Math operation in assembly code

In summary, the conversation is about understanding calculations of binary numbers in the context of the PIC 16f84 microprocessor. It is mentioned that a variable can have a maximum value of 256 and if a larger value is needed, another variable must be used to count the number of overflows. An example is given and a question is asked about how the result is stored in the W register when the value is more than 256. A suggestion is made to use a c compiler for PIC to generate the assembly code for the desired calculation.
  • #1
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hi guys,

Im having trouble trying to understand calculations of binary numbers. In pic16f84 i assume that a variable can have a value of 0 to 256. If i wanted to have a value larger than 256 i need to add another variable and count the number of overflow. for example when counta overflow then countb is increased.

incf counta
btfss status,z
incf countb


say if countb=2 and counta=2, then the total would be (2*256)+(2)= 514

My question is what is the assembly code in order to perform the usual maths routine of the combined result provided the end value should just be rounded to the nearest integer?

example :

(514/3) - 100 = 71.333 = 71

How does the result actually stored in the W register when you have a value more than 256?
 
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  • #2
I don't know any thing about PIC 16f84, but I'm familar with MCS-51 microprocessor. So, if you want to get the asm code, there is a simple way.

use a c compiler for pic , than write the code like: a/3-b;
then let a = 514 and b =100.
and see the asm code generated by the compiler.
 
  • #3
cc -s myfile.c will produce assembly code in myfile.s for your architecture, if your compiler accepts that -s option. A lot of IDE's provide compiler options, check there.
 

1. What is assembly code?

Assembly code is a low-level programming language that is used to write instructions for a computer's processor. It is a human-readable representation of machine code, which is the language that computers use to execute instructions.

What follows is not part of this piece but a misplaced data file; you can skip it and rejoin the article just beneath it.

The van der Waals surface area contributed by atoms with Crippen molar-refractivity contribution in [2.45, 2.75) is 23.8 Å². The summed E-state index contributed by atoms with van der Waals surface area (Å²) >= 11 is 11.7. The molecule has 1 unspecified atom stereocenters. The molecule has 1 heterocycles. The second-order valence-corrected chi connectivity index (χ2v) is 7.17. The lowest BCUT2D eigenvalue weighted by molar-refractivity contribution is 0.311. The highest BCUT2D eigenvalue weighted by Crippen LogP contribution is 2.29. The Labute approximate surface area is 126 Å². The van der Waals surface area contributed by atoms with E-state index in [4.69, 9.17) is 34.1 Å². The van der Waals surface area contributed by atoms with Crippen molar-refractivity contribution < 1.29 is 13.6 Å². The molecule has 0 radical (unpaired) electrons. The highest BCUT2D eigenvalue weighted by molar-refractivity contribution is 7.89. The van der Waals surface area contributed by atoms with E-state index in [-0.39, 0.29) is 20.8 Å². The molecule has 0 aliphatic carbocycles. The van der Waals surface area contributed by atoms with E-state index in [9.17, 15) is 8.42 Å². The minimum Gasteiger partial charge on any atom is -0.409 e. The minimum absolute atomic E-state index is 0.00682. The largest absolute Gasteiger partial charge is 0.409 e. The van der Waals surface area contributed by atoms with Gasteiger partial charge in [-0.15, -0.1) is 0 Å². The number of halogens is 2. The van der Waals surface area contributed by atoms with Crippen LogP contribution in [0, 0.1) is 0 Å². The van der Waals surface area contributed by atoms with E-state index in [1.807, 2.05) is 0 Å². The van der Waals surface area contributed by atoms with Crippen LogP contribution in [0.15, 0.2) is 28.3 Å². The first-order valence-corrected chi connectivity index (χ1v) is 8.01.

2. How are math operations performed in assembly code?

Math operations in assembly code are performed using a series of instructions that manipulate the data stored in the computer's processor. These instructions vary depending on the specific processor and the type of math operation being performed.

3. What are the benefits of using assembly code for math operations?

Using assembly code for math operations allows for precise control over the computer's processor, resulting in faster and more efficient calculations. It also allows for optimization of code, making it useful for tasks that require high performance.

4. What are some common math operations that can be performed in assembly code?

Some common math operations that can be performed in assembly code include addition, subtraction, multiplication, and division. More complex operations, such as bitwise operations and floating-point calculations, are also possible.

5. How do I learn how to write math operations in assembly code?

To learn how to write math operations in assembly code, it is important to have a solid understanding of the specific processor architecture and instruction set. There are many resources available online, as well as books and courses, that can help you learn assembly code and math operations in more detail.

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